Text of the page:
Month: April 2008
Murray Stokely has an interesting post up on his blog noting a bunch of interesting BSD-themed tutorials on (mostly) Youtube. His sentiments – and I agree – are that there should be more BSD instruction in video form, not just the various texts we have today. (via)
BSD systems have always been well-documented compared to the open source … well, ‘standard’ isn’t the right word. Branching past text-based media is a good idea, though I suspect part of the barrier is common Flash support.
I’ve been traveling the past few days, so I’m going to do a linkdump to catch up:
OpenBSD has an interesting mergemaster replacement, sysmerge. I’ve never seen a final answer on if DragonFly needs some sort of merging tool or not.
Jeremy C. Reed, on the email@example.com mailing list, has proposed a ‘upstream’ pkgsrc hackathon. This would be specifically to construct patches to submit to the vendors of given pkgsrc packages, so that the changes would no longer have to be maintained in pkgsrc. This is a good idea; please jump in if you want to help with DragonFly-specific changes, or if you have access to some of those upstream vendors.
We have 7 accepted projects in the Google Summer of Code; the full list is available at the Google site, with links to each proposal.
We’re now in the Community Bonding Period; time for us to get to know each other.Â Please welcome your new student codevelopers; we should be hearing a lot from them over the next few months.
I have a collection of small things I’ve been meaning to link; here they all are in a post.
Waxy.org has the details about the never-published sequel to the Hitchhiker’s Guide to the Galaxy game (original playable as Java or as Flash), taken from a backup drive circa 1989; readers of a certain age will appreciate the historic Infocom details, and the page includes (for those with Java) a somewhat playable version of the sequel, Milliways. Waxy also had a link to a history of Interactive Fiction, for those who aren’t as familiar, or if you want to know why Infocom is important. It’s not hard to draw a line from these early games to the LucasArts adventure games and other later variations, like my personal favorite.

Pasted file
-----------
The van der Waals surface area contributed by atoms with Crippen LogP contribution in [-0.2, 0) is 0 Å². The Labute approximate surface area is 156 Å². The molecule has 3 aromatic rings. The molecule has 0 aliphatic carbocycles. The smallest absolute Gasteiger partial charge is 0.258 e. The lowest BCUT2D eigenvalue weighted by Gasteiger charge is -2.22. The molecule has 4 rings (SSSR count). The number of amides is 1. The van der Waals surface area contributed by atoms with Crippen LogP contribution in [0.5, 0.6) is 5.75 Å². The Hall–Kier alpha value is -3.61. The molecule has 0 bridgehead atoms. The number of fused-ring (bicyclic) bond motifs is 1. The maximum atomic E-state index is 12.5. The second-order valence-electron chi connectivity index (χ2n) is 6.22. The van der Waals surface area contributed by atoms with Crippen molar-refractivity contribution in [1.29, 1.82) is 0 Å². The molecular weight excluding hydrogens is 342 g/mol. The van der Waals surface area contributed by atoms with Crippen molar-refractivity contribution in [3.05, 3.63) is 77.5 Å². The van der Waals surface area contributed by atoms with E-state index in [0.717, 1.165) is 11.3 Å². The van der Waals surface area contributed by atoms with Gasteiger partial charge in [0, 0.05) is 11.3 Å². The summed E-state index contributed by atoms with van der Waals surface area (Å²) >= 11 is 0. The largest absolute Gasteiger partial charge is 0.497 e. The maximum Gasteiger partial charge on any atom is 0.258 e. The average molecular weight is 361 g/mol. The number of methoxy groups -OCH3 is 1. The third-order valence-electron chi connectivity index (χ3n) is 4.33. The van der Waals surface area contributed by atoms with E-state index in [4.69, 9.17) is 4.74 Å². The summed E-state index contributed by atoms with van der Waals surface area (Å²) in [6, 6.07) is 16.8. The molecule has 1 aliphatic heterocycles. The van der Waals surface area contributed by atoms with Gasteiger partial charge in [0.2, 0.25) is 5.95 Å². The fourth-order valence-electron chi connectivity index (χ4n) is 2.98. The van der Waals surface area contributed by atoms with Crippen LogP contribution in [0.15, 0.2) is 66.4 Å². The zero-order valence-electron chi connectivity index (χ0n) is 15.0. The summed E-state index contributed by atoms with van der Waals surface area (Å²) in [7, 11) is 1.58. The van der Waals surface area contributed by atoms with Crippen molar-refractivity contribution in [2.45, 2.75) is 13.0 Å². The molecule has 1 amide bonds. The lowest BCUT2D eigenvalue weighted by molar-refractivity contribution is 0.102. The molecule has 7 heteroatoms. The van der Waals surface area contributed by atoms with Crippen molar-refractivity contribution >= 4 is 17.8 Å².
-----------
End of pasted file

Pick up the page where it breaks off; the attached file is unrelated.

Seeing this CPAN search trick for the search bar in FireFox reminds me of something linked to by Hubert Feyrer some time ago: a pkgsrc.se search plugin, so that instead of trawling your /usr/pkgsrc via the command line, you can search through the just-as-fast-but-prettier pkgsrc.se pages for package details.
Someday, are we going to be nostalgic for the old default-font no-image open source software web pages? Everyone seems to be getting into making it pretty.
I’ve added the various BSD-related links from an earlier story over on the sidebar to this site.Â If you have more suggestions for BSD-related site, please tell me at firstname.lastname@example.org, or in the comments.
Aggelos Economopoulos has volunteered himself and his diploma project for getting the DragonFly network stack out from under the Big Giant Lock. This benefits everyone. He plans to post a preliminary roadmap soon.
BSDTalk 147 is out, with an 16-minute interview of Alexander Motin.
Matthew Dillon posted a HEADS UP: that the vm_page structure has changed.Â This will probably not affect you unless you are working in the kernel.Â He didn’t specify in the message, but it’s probably a good idea to do a full buildworld/buildkernel if you’re running bleeding edge code.
Matthew Dillon commited significant changes to pf in DragonFly; his commit message describes the differences and advantages.
(Yes, I’m running behind on news. Yes, there’s a lot. We’re drinking from the firehose these days.)
Matthias Schmidt has set up (in CVS) a page for new items for the 2.0 release of DragonFly.Â If you’re committing something big to DragonFly, write it down there.Â Consistent use will give us a pre-prepared list for the actual release, which will probably be late summer.
Matthew Dillon’s recent parallelization of cpdup brought up some interesting features: it can do third-party transfers, copying data from one remote machine to another, and while not faster than rsync, it’s relatively easy to use. Vincent Stemen followed up with a mention of his ‘rbu’ (Remote Back Up) product, that serves as a wrapper around rsync and simplifies the backup process.
Sepherosa Ziehau has posted some work he’s done to reduce serializer contention in an effort to improve network forwarding throughput. His detailed technical explanation also includes some benchmarks; he found a way to improve speeds but finds that there’s still a penalty from multiprocessing support.